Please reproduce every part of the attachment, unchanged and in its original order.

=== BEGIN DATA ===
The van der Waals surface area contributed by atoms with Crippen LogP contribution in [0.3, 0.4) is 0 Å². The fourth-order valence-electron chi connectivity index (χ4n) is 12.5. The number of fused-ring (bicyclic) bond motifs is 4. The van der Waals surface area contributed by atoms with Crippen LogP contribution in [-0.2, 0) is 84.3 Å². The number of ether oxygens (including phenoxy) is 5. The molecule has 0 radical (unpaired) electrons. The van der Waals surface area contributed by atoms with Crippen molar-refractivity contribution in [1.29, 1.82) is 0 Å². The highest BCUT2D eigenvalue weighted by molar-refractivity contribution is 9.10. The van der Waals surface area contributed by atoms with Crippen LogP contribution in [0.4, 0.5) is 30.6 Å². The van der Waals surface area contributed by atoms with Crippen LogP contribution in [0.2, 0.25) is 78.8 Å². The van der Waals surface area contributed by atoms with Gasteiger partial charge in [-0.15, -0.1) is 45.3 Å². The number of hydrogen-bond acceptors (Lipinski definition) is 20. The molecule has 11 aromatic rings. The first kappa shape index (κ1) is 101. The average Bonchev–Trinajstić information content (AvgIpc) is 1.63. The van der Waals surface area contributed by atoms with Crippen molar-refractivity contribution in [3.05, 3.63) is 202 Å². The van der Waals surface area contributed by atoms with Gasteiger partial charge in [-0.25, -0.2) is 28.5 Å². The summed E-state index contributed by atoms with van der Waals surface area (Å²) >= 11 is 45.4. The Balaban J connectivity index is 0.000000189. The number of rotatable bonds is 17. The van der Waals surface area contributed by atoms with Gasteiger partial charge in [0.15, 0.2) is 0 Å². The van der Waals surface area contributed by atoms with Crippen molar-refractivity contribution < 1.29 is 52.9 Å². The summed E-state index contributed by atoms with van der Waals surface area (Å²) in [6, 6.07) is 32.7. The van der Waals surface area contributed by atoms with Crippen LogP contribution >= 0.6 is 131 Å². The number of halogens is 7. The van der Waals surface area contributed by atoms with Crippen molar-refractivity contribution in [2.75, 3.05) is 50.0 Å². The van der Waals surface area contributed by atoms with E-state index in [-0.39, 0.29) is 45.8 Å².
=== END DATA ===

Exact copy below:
The van der Waals surface area contributed by atoms with Crippen LogP contribution in [0.3, 0.4) is 0 Å². The fourth-order valence-electron chi connectivity index (χ4n) is 12.5. The number of fused-ring (bicyclic) bond motifs is 4. The van der Waals surface area contributed by atoms with Crippen LogP contribution in [-0.2, 0) is 84.3 Å². The number of ether oxygens (including phenoxy) is 5. The molecule has 0 radical (unpaired) electrons. The van der Waals surface area contributed by atoms with Crippen molar-refractivity contribution in [1.29, 1.82) is 0 Å². The highest BCUT2D eigenvalue weighted by molar-refractivity contribution is 9.10. The van der Waals surface area contributed by atoms with Crippen LogP contribution in [0.4, 0.5) is 30.6 Å². The van der Waals surface area contributed by atoms with Crippen LogP contribution in [0.2, 0.25) is 78.8 Å². The van der Waals surface area contributed by atoms with Gasteiger partial charge in [-0.15, -0.1) is 45.3 Å². The number of hydrogen-bond acceptors (Lipinski definition) is 20. The molecule has 11 aromatic rings. The first kappa shape index (κ1) is 101. The average Bonchev–Trinajstić information content (AvgIpc) is 1.63. The van der Waals surface area contributed by atoms with Crippen molar-refractivity contribution in [3.05, 3.63) is 202 Å². The van der Waals surface area contributed by atoms with Gasteiger partial charge in [-0.25, -0.2) is 28.5 Å². The summed E-state index contributed by atoms with van der Waals surface area (Å²) >= 11 is 45.4. The Balaban J connectivity index is 0.000000189. The number of rotatable bonds is 17. The van der Waals surface area contributed by atoms with Gasteiger partial charge in [0.15, 0.2) is 0 Å². The van der Waals surface area contributed by atoms with Crippen molar-refractivity contribution < 1.29 is 52.9 Å². The summed E-state index contributed by atoms with van der Waals surface area (Å²) in [6, 6.07) is 32.7. The van der Waals surface area contributed by atoms with Crippen LogP contribution >= 0.6 is 131 Å². The number of halogens is 7. The van der Waals surface area contributed by atoms with Crippen molar-refractivity contribution in [2.75, 3.05) is 50.0 Å². The van der Waals surface area contributed by atoms with E-state index in [-0.39, 0.29) is 45.8 Å².